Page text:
They're not always needed, but when they are, it’s good to know they’re ready to help
That sums up the feeling of the Sedona Fire District in regard to Guardian Air emergency helicopters based at Verde Valley Medical Center in Cottonwood.
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“It’s so critical to what we do knowing they’re there for us,” SFD training officer Mike Duran said. “Especially when it comes to hiking out of the back country, it’s critical for that patient to get care as soon as possible. It’s reduces a lot of stress for everyone knowing that a flight crew is on its way during critical care emergencies.”
The two agencies met on Wednesday, Oct. 7, at Posse Grounds Park when pilot Kenan Bahadir and flight nurse Tammy Spetz landed after the short flight.
The meeting was designed as a question-and-answer session between the two agencies. Bahadir began by describing the type of landing zone they need. He said an area 100-feet by 100-feet is ideal for the 42-foot-long aircraft but added that they have landed on the much narrower Midgley Bridge with little trouble. He said on the ground, fire crews can inform them of any obstacles, wind conditions, as well as whether the ground is dry or soggy. If the ground is too wet, the 5,000-pound helicopter has a tendency to sink.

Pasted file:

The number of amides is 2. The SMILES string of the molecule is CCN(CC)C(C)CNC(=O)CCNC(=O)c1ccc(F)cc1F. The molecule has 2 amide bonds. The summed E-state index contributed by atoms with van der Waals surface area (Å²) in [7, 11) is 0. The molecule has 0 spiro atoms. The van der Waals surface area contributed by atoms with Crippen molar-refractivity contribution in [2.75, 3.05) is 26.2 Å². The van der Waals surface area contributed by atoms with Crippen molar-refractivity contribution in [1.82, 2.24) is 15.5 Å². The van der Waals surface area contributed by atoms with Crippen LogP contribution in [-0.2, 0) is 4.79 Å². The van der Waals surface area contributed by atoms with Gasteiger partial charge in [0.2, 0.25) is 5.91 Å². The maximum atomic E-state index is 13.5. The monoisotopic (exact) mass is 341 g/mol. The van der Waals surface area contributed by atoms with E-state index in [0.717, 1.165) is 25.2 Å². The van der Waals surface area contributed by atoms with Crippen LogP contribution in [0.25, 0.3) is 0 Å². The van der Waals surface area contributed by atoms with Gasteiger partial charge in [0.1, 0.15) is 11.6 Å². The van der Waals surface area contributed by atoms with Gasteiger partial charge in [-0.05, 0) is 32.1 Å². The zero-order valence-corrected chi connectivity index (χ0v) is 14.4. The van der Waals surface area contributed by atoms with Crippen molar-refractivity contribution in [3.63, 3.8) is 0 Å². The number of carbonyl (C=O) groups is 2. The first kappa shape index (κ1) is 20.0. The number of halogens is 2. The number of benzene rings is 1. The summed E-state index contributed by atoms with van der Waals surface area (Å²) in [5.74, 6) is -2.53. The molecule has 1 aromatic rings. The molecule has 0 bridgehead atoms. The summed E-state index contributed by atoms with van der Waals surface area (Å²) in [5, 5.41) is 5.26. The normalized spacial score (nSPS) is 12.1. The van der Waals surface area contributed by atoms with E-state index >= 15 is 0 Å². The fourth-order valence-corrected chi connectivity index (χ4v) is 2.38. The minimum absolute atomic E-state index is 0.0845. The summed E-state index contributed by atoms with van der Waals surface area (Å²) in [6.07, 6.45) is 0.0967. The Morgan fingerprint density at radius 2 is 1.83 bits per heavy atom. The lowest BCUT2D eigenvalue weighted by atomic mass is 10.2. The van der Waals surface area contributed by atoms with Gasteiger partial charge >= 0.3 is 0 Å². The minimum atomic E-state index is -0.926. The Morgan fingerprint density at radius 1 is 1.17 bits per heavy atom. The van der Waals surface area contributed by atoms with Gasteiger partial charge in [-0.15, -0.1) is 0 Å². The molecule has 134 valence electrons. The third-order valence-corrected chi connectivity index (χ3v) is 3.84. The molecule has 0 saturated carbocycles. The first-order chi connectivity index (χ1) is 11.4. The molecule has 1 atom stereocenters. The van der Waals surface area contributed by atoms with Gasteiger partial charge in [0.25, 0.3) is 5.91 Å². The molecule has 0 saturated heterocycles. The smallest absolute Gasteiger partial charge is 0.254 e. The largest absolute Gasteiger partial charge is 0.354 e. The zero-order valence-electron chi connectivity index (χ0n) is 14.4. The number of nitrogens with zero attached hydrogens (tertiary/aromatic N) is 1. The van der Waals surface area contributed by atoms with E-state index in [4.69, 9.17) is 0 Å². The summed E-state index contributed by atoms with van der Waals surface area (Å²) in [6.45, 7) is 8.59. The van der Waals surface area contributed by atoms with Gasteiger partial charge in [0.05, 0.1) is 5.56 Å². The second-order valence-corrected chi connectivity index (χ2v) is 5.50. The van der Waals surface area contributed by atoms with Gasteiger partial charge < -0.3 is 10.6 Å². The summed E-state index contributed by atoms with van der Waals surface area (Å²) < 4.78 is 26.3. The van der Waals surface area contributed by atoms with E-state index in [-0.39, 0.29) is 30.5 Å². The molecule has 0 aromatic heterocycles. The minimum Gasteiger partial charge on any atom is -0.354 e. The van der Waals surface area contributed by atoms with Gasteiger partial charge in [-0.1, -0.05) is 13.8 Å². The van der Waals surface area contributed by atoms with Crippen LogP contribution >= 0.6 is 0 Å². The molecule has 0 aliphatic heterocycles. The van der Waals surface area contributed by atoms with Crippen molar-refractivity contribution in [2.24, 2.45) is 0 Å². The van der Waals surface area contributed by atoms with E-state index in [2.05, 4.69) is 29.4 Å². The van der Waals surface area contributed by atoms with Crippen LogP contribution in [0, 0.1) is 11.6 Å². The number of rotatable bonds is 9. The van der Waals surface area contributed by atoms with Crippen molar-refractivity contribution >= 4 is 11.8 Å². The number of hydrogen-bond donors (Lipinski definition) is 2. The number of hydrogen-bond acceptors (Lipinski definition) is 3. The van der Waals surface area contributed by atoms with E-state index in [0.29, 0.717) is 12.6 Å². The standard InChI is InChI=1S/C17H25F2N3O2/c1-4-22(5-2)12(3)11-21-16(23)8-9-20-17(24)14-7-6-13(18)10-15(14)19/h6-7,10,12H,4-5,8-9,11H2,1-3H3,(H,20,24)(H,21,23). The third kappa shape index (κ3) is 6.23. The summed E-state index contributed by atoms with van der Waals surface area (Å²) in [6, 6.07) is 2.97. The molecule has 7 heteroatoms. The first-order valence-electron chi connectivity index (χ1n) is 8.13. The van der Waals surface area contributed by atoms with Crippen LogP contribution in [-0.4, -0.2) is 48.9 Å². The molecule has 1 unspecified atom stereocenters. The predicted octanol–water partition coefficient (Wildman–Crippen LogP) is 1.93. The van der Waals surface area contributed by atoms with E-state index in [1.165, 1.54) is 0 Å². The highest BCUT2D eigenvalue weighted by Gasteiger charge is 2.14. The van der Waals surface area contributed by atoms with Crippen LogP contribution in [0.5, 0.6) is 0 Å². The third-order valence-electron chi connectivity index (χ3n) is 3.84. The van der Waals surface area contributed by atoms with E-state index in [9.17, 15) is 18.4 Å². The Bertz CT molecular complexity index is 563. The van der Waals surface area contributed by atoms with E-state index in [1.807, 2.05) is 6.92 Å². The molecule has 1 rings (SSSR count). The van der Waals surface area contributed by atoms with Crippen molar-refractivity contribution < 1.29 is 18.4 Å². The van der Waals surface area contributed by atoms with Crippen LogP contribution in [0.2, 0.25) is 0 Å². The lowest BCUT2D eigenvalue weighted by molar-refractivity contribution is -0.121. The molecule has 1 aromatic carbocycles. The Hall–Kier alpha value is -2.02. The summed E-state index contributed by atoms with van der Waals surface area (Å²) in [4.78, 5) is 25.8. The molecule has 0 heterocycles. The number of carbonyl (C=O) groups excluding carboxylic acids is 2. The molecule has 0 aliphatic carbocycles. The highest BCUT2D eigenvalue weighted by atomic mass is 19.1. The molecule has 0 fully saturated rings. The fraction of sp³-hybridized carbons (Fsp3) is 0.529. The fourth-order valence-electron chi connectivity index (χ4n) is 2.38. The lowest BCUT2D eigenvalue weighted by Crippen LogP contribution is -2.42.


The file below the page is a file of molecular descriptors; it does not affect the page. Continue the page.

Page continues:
“You can never give us too much information,” he said.
The assistance goes both ways. Because of their vantage point, Spetz said the crew can often spot a better landing area or they can help direct ground crews to a specific area in the back country. When dark, the pilot uses night-vision goggles, which allows him or her to see emergency vehicle lights from miles away. But when they arrive on the scene, Bahadir said they ask that the lights be turned off because they become too bright when landing. That’s why the fire trucks are now equipped with emergency landing lights.
Another reason a large landing area is needed is because even though the helicopters can lift straight up, that uses much more power and is difficult on hot days or if they are carrying a heavy patient. Bahadir said they prefer to have a enough area to get a bit of a running start as they begin their gradual assent.
“One of the other things you guys can assist us with is being a tail guard,” Spetz said. “No matter where we’re at, this [helicopter] attracts people, which is why we need someone to watch the tail rotor and keep people away.”
Back-country rescues often result in Guardian Air being called due to the nature of the injuries. Bahadir said even if they have to wait for an hour or more, they’re willing to do so.
“We’d rather you call us and get us there, that way if needed, we’re ready to go,” he said.
Spetz agreed and added, “It’s always best to give us the heads up. That way we can get our stuff ready so we’re prepared to rock and roll. And if it turns out we’re not needed, that’s fine, too.”